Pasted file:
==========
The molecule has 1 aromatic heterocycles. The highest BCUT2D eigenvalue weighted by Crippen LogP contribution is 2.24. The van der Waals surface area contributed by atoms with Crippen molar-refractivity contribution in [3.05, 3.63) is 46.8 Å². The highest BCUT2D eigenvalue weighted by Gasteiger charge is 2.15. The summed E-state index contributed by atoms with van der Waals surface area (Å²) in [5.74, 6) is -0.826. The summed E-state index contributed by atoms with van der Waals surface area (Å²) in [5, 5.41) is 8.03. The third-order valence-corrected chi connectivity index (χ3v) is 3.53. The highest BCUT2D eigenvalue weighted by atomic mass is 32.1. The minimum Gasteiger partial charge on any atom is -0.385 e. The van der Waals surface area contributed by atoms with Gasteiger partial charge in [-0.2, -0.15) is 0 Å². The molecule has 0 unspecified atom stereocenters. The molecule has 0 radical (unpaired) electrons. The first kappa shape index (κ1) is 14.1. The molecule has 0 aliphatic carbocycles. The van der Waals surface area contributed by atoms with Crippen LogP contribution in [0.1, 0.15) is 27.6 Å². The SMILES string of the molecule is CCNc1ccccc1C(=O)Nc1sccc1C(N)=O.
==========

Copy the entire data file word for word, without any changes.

The molecule has 1 aromatic heterocycles. The highest BCUT2D eigenvalue weighted by Crippen LogP contribution is 2.24. The van der Waals surface area contributed by atoms with Crippen molar-refractivity contribution in [3.05, 3.63) is 46.8 Å². The highest BCUT2D eigenvalue weighted by Gasteiger charge is 2.15. The summed E-state index contributed by atoms with van der Waals surface area (Å²) in [5.74, 6) is -0.826. The summed E-state index contributed by atoms with van der Waals surface area (Å²) in [5, 5.41) is 8.03. The third-order valence-corrected chi connectivity index (χ3v) is 3.53. The highest BCUT2D eigenvalue weighted by atomic mass is 32.1. The minimum Gasteiger partial charge on any atom is -0.385 e. The van der Waals surface area contributed by atoms with Gasteiger partial charge in [-0.2, -0.15) is 0 Å². The molecule has 0 unspecified atom stereocenters. The molecule has 0 radical (unpaired) electrons. The first kappa shape index (κ1) is 14.1. The molecule has 0 aliphatic carbocycles. The van der Waals surface area contributed by atoms with Crippen LogP contribution in [0.1, 0.15) is 27.6 Å². The SMILES string of the molecule is CCNc1ccccc1C(=O)Nc1sccc1C(N)=O.